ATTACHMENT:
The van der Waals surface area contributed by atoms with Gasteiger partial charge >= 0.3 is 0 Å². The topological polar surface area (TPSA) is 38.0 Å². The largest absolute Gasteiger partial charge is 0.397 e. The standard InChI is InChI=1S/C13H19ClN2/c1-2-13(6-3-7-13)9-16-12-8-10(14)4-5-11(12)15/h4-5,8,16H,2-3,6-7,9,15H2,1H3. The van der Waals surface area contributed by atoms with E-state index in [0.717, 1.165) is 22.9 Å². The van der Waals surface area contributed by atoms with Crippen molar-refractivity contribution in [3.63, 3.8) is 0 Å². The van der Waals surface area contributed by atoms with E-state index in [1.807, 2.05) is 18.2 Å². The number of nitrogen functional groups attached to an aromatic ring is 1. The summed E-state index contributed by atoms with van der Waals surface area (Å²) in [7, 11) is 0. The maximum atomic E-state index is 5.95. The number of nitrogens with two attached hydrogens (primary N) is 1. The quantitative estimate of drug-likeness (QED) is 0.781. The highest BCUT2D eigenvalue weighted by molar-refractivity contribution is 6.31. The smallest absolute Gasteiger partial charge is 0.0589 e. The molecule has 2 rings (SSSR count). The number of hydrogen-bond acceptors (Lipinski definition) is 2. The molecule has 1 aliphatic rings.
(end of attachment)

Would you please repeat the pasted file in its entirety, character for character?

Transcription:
The van der Waals surface area contributed by atoms with Gasteiger partial charge >= 0.3 is 0 Å². The topological polar surface area (TPSA) is 38.0 Å². The largest absolute Gasteiger partial charge is 0.397 e. The standard InChI is InChI=1S/C13H19ClN2/c1-2-13(6-3-7-13)9-16-12-8-10(14)4-5-11(12)15/h4-5,8,16H,2-3,6-7,9,15H2,1H3. The van der Waals surface area contributed by atoms with E-state index in [0.717, 1.165) is 22.9 Å². The van der Waals surface area contributed by atoms with Crippen molar-refractivity contribution in [3.63, 3.8) is 0 Å². The van der Waals surface area contributed by atoms with E-state index in [1.807, 2.05) is 18.2 Å². The number of nitrogen functional groups attached to an aromatic ring is 1. The summed E-state index contributed by atoms with van der Waals surface area (Å²) in [7, 11) is 0. The maximum atomic E-state index is 5.95. The number of nitrogens with two attached hydrogens (primary N) is 1. The quantitative estimate of drug-likeness (QED) is 0.781. The highest BCUT2D eigenvalue weighted by molar-refractivity contribution is 6.31. The smallest absolute Gasteiger partial charge is 0.0589 e. The molecule has 2 rings (SSSR count). The number of hydrogen-bond acceptors (Lipinski definition) is 2. The molecule has 1 aliphatic rings.